The International Energy Agency said on Friday that the 31 member countries had agreed to a new release of emergency oil reserves in what will be a historic, far-reaching effort to calm global markets ravaged by Russia’s invasion of Ukraine.
The day before, the Biden administration announced a six-month release of 180 million barrels from the United States’ strategic reserve. These efforts are aimed at offsetting oil production that is expected to be curbed by sanctions against Russia and buyers shying away from Russian petroleum.
“This morning, more than 30 countries from around the world gathered for an extraordinary meeting and agreed to release tens of millions of additional barrels of oil to the market,” President Biden said at a news conference Friday.
The agency, which is based in Paris, did not say how much oil would be released. He said more details will be forthcoming next week.
The United States and the IEA have been extremely aggressive in their efforts to contain the disruptive impact that the war in Ukraine and the sanctions against Russia are starting to have on the global economy and consumers in the United States faced with rising gasoline prices. to get. Friday’s meeting was led by US Secretary of Energy, Jennifer M. Granholm.
The announcement is only the agency’s fifth emergency release of oil in its 48-year history, and comes just about a month after a release of 63 million barrels. The agency appears to be working closely with the United States under the leadership of its executive director, Fatih Birol, who was recently appointed to a third term. Mr Birol has held this position since 2015.
The IEA warned of the dangers of disruption to global oil markets due to Russia’s disproportionate role as the world’s third largest producer and largest exporter. The agency released a statement saying that the war in Ukraine is “putting significant pressure on global oil markets”. Storage tank farms are at an eight-year low, and the agency said oil producers had “limited ability” to add supply in the near term.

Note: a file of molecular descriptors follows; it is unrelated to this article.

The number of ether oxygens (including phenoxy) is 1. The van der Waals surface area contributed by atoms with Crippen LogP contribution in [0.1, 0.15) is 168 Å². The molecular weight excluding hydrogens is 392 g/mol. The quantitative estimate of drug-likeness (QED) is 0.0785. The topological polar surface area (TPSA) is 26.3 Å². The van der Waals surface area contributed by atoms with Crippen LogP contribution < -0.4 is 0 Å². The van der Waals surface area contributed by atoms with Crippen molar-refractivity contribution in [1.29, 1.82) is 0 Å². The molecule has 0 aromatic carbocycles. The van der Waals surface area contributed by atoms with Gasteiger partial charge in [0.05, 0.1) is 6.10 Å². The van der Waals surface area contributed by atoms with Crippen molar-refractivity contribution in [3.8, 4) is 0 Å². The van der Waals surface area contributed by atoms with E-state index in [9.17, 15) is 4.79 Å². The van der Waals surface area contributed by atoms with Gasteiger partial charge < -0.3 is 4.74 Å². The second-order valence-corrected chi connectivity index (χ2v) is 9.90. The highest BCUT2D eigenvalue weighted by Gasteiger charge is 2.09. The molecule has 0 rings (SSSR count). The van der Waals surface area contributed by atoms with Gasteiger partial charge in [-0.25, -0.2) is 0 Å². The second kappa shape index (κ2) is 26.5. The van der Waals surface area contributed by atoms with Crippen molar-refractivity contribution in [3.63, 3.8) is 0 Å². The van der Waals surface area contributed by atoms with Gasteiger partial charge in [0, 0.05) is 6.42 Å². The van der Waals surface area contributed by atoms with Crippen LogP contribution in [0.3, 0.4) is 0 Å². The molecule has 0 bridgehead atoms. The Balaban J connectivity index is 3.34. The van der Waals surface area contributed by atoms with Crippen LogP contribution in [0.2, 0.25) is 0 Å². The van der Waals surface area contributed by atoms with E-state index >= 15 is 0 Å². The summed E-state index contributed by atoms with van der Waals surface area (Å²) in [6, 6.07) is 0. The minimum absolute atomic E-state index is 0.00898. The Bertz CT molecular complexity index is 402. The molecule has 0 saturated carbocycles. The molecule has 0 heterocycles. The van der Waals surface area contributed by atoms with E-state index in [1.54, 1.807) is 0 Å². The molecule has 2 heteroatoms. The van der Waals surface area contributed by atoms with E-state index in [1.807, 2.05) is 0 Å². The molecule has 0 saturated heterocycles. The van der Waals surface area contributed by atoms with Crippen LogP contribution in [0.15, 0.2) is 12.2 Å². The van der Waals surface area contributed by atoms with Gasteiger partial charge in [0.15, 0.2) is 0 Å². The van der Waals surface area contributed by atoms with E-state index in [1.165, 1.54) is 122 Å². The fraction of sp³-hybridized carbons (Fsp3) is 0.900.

At a meeting on Thursday, the OPEC Plus producer group refused to add more than a modest amount of oil to the market. Two members of the group, Saudi Arabia and the United Arab Emirates, are said to be able to produce significant amounts of additional oil, but have so far refused to do so, blaming the “geopolitical” rather than oil shortages on the volatile prices.
Analysts at Goldman Sachs said in a note to clients that the deluge of oil from strategic reserves would “help the oil market return to equilibrium by 2022” and potentially alleviate the need for “demand destruction” or reduced economic activity. to reconcile consumption with lower necessities.
Brent oil, the international benchmark, fell about 0.25 percent to $104.40 a barrel on Friday. West Texas Intermediate, the US standard, fell nearly 1 percent to $99.40 a barrel.
The war between Russia and Ukraine and the world economy
The analysts also said there were risks associated with the release of reserves, including potential logistical bottlenecks for oil trying to reach refineries and terminals in the United States. The releases could also discourage potential growth in shale oil production in the United States, analysts said.
The fluctuating prices of recent weeks and uncertainties about the outcome of the war in Ukraine, all surrounding a possible deal that could allow Iran to sell more oil, could lead to investment by oil producers being discouraged, the analysts suggested.